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Comet, Eva Leigh Cutler, Manhattan skyline in September 2009.
Ditto . . . . September 11, 2012.
Buildings are replaced,
channels are carved deeper,
the open is
are exercised, but
we remember. Many thanks for the foto below to Capt Jack Joffe, Liberty V of the National Parks Service in the sixth boro.
We heal although scars at times recall pain.
Unrelated: An NYTimes story about a revival in moving raw product to steel mills on inland waterways.
Tugboats in the sixth boro of New York City vary not quite infinitely, but almost. Consider Pegasus (1907), here with Lehigh Valley 79 (1914) alongside. And my social medium tells me they’re about to link up and travel again soon. Watch Pier 25.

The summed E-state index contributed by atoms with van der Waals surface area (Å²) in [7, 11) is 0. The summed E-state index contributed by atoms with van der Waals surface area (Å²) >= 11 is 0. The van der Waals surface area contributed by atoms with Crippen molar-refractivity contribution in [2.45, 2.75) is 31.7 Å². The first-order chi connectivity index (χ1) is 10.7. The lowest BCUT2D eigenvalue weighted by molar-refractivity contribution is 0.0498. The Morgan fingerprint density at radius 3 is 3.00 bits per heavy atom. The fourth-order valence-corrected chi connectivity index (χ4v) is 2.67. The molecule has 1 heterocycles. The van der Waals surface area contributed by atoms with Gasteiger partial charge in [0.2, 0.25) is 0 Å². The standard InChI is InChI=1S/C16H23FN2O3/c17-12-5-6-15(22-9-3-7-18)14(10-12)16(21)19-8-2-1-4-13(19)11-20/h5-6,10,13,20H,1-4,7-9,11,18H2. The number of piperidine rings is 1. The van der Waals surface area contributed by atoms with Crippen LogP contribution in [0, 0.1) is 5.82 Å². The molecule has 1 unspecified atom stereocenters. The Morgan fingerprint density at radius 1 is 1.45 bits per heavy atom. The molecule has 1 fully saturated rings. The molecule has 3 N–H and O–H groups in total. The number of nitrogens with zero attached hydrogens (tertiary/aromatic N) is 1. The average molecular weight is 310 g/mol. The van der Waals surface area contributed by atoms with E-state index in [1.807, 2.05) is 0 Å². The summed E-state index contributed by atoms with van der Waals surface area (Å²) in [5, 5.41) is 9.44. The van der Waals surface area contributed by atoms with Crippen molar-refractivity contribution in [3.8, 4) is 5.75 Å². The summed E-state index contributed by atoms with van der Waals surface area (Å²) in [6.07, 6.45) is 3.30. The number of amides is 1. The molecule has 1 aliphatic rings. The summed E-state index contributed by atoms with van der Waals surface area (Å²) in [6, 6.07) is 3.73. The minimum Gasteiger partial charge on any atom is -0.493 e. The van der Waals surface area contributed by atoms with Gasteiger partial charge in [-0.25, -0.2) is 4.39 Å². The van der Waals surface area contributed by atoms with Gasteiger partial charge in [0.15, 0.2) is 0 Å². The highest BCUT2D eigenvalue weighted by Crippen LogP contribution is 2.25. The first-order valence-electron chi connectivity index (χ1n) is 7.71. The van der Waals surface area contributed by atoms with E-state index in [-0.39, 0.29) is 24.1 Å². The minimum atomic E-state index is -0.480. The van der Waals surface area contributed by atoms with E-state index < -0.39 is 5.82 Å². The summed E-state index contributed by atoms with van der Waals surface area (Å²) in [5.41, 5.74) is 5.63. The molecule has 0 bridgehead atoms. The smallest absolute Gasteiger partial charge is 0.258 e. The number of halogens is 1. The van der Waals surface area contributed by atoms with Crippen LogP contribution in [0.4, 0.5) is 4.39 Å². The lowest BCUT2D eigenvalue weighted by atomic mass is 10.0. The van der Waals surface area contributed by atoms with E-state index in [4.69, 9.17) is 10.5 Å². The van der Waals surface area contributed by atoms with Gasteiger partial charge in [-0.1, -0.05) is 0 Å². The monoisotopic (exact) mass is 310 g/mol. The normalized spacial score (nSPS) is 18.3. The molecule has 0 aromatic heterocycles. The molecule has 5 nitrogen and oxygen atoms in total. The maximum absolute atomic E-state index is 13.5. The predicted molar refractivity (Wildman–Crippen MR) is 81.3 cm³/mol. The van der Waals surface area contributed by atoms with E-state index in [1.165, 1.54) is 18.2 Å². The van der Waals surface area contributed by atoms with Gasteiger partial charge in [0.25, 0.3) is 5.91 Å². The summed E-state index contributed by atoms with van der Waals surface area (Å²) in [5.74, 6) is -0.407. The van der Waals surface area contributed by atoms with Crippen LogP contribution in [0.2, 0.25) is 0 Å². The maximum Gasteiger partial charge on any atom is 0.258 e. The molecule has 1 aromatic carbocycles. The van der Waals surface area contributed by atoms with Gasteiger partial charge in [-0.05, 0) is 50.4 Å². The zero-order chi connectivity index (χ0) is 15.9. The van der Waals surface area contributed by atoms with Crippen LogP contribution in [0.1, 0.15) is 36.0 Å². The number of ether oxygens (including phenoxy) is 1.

Rounding it all out . . . is JoAnne Reinauer III (1970), here passing the unmistakeable Torm-orange house of Torm Thames (2005), and see this spotlight by selfabsorbedboomer.
Having called this set almost infinitely varied, I must say there’s NOTHING operating in the sixth boro quite an unusual as Joseph Thompson Jr. (portions from 1944), the tug portion of an ATM unit currently working the North Coast between US and Canadian ports. Thank’s to Isaac Pennock aka tugboathunter for introducing me to this vessel; For the dizzying set of transformations, read the bio by boatnerd here . . . and follow the fotos, especially the ones by Mark Vander Meulen, Steve Hause, Lee Rowe, and Rod Burdick.
Foto of Discovery Coast by Joel Milton; all others by Will Van Dorp.
The foto below and the one of Dublin Sea come from Birk. Greenland Sea is off Barents Sea port side.